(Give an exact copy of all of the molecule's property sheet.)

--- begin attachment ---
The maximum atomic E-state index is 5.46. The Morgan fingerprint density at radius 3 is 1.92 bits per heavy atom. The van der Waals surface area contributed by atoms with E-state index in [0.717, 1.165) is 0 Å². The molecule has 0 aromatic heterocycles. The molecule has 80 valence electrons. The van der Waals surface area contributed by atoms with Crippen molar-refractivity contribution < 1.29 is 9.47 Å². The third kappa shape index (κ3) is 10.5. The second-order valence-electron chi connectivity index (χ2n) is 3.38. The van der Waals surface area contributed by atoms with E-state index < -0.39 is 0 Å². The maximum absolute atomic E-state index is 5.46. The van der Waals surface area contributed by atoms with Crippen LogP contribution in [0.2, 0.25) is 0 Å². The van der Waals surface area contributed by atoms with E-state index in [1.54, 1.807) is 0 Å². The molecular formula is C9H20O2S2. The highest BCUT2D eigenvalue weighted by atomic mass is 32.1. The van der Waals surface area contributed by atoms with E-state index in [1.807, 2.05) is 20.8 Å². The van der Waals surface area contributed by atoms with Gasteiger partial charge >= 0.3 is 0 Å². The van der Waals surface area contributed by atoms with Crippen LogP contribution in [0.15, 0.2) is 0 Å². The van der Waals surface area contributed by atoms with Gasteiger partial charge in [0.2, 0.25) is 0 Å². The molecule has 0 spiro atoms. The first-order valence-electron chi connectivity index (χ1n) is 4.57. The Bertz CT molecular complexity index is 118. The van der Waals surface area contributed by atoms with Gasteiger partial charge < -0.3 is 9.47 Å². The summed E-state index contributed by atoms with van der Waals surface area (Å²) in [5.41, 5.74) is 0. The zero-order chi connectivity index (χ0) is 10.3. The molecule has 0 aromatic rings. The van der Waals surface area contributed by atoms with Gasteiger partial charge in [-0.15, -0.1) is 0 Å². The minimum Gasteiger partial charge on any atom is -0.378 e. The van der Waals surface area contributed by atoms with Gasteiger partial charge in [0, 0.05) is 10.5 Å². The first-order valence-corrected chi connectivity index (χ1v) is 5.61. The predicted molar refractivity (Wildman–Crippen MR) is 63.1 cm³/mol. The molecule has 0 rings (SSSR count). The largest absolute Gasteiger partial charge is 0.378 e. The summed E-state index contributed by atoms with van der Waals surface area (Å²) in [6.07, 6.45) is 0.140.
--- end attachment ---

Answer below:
The maximum atomic E-state index is 5.46. The Morgan fingerprint density at radius 3 is 1.92 bits per heavy atom. The van der Waals surface area contributed by atoms with E-state index in [0.717, 1.165) is 0 Å². The molecule has 0 aromatic heterocycles. The molecule has 80 valence electrons. The van der Waals surface area contributed by atoms with Crippen molar-refractivity contribution < 1.29 is 9.47 Å². The third kappa shape index (κ3) is 10.5. The second-order valence-electron chi connectivity index (χ2n) is 3.38. The van der Waals surface area contributed by atoms with E-state index < -0.39 is 0 Å². The maximum absolute atomic E-state index is 5.46. The van der Waals surface area contributed by atoms with Crippen LogP contribution in [0.2, 0.25) is 0 Å². The van der Waals surface area contributed by atoms with E-state index in [1.54, 1.807) is 0 Å². The molecular formula is C9H20O2S2. The highest BCUT2D eigenvalue weighted by atomic mass is 32.1. The van der Waals surface area contributed by atoms with E-state index in [1.807, 2.05) is 20.8 Å². The van der Waals surface area contributed by atoms with Gasteiger partial charge >= 0.3 is 0 Å². The van der Waals surface area contributed by atoms with Crippen LogP contribution in [0.15, 0.2) is 0 Å². The van der Waals surface area contributed by atoms with Gasteiger partial charge in [0.2, 0.25) is 0 Å². The molecule has 0 spiro atoms. The first-order valence-electron chi connectivity index (χ1n) is 4.57. The Bertz CT molecular complexity index is 118. The van der Waals surface area contributed by atoms with Gasteiger partial charge < -0.3 is 9.47 Å². The summed E-state index contributed by atoms with van der Waals surface area (Å²) in [5.41, 5.74) is 0. The zero-order chi connectivity index (χ0) is 10.3. The molecule has 0 aromatic rings. The van der Waals surface area contributed by atoms with Gasteiger partial charge in [-0.15, -0.1) is 0 Å². The minimum Gasteiger partial charge on any atom is -0.378 e. The van der Waals surface area contributed by atoms with Gasteiger partial charge in [0, 0.05) is 10.5 Å². The first-order valence-corrected chi connectivity index (χ1v) is 5.61. The predicted molar refractivity (Wildman–Crippen MR) is 63.1 cm³/mol. The molecule has 0 rings (SSSR count). The largest absolute Gasteiger partial charge is 0.378 e. The summed E-state index contributed by atoms with van der Waals surface area (Å²) in [6.07, 6.45) is 0.140.